International Tax Review (ITR) breaks down the developments that led to the conviction of former PwC employees Antoine Deltour and Raphaël Halet, who exposed more than 300 multinational enterprises benefiting from sweetheart tax deals with the Luxembourg authorities to avoid taxes in Europe.
Former PwC employee Antoine Deltour discovers preferential tax rulings between multinationals and the Luxembourg authorities while copying documents from PwC.
March – August 2011
Journalist Perrin contacts Deltour.
A French current affairs channel airs the Cash Investigation television show entitled "Tax havens: the little secrets of the big companies". The programme is based on evidence from Deltour’s files. PwC files a complaint.
Hundreds of tax agreements arranged between Luxembourg authorities and multinationals are published by several international media outlets, including the International Consortium of Investigative Journalists (ICIJ).
Luxembourg authorities charge Deltour for theft, violating trade secrets and secrecy laws.
Luxembourg authorities charge Deltour’s PwC colleague Raphaël Halet for exposing the second set of documents used in the LuxLeaks.
The European Parliament launches the Special Committee on Tax Rulings (TAXE committee) to investigate tax rulings and aggressive tax planning in the EU.
The European Commission releases a tax transparency package, proposing transparency measures to combat tax avoidance, including the automatic exchange of tax rulings between EU member states.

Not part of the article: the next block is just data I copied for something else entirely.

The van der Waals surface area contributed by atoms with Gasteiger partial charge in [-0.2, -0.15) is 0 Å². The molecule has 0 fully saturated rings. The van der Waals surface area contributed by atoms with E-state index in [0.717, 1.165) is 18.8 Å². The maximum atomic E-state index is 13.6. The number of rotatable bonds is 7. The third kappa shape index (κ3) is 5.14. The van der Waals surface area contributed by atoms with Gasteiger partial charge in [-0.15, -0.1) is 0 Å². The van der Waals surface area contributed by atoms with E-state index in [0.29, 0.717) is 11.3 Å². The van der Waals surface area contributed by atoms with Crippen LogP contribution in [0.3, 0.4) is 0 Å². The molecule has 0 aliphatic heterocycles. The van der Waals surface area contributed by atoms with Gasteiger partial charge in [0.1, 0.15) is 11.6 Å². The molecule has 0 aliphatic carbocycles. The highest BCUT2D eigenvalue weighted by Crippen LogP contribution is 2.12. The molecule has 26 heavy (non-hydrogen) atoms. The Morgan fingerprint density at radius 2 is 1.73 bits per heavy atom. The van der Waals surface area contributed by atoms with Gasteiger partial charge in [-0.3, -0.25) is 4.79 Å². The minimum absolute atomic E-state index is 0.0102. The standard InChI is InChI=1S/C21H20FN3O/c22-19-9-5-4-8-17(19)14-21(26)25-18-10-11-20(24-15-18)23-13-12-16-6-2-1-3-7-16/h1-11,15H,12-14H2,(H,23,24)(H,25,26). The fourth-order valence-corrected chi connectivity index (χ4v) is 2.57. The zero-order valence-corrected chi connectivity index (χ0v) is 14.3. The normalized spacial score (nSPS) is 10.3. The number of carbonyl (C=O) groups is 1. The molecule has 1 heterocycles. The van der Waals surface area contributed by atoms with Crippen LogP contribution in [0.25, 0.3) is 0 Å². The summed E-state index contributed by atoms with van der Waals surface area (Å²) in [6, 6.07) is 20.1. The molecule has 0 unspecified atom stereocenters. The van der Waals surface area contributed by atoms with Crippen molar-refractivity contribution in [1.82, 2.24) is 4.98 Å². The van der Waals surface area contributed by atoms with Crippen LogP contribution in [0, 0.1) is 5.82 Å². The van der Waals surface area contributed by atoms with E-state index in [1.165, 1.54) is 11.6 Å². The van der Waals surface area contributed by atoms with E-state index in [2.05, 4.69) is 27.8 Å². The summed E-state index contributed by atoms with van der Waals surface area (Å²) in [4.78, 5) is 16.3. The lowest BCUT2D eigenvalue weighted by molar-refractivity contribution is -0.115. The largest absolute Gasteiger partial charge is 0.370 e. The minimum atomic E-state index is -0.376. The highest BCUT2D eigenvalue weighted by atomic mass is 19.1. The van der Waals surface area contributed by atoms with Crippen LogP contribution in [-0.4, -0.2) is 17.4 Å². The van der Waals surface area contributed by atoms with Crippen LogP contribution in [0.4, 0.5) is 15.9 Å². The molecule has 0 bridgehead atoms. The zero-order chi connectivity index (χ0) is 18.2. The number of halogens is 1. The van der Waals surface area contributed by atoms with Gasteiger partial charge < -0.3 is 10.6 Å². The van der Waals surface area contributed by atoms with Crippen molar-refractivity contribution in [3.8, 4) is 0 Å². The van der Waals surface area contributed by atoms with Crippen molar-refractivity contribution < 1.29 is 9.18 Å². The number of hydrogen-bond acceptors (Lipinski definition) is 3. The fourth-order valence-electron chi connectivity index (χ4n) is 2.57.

Luxembourg authorities charge Perrin for his involvement in the LuxLeaks.
TAXE committee releases a report, recommending measures to make corporate tax fairer and more transparent in the EU.
April 26 2016
The LuxLeaks trial starts in Luxembourg’s Cite Judiciaire.
April 27 2016
The second hearing of the trial includes a testimony from the police commissioner in charge of the investigation, Deltour’s statement and three defendant statements
April 28 2016
The third hearing of the trial hears involves three more defendant statements.
April 29 2016
The fourth hearing of the trial involves statements from the Luxembourg authorities and Halet.
May 3 2016
During the fifth hearing, Deltour and Perrin are questioned.
May 4 2016
The sixth hearing of the trial allows Deltour and Halet argue in favour of their status as whistleblowers.
May 10 2016
The seventh hearing of the trial involves further evidence from Deltour’s lawyers.
May 11 2016
The eighth and final hearing of the LuxLeaks trial includes Deltour’s final statement.
June 29 2016
Judge Marc Thill finds Deltour and Halet guilty of theft, violating trade secrets and secrecy laws. Deltour is given a 12-month suspended prison sentence with a €1,500 (US$1665) fine. Halet is given a nine-month suspended prison sentence with a €1,000 fine. Journalist Eduardo Perrin is acquitted.
March 15 2017
Luxembourg’s Cite Judiciaire upheld an earlier judgment against Antoine Deltour and Raphaël Halet, but reduced their punishments to a six-month suspended jail sequence and a €1,500 fine for Deltour and a €1,000 fine for Halet. Journalist Edouard Perrin, who helped break the story, walked free after his original acquittal was confirmed.
The above article was first published on www.internationaltaxreview.com on 15 March 2017 and has been republished with the approval of the Publisher.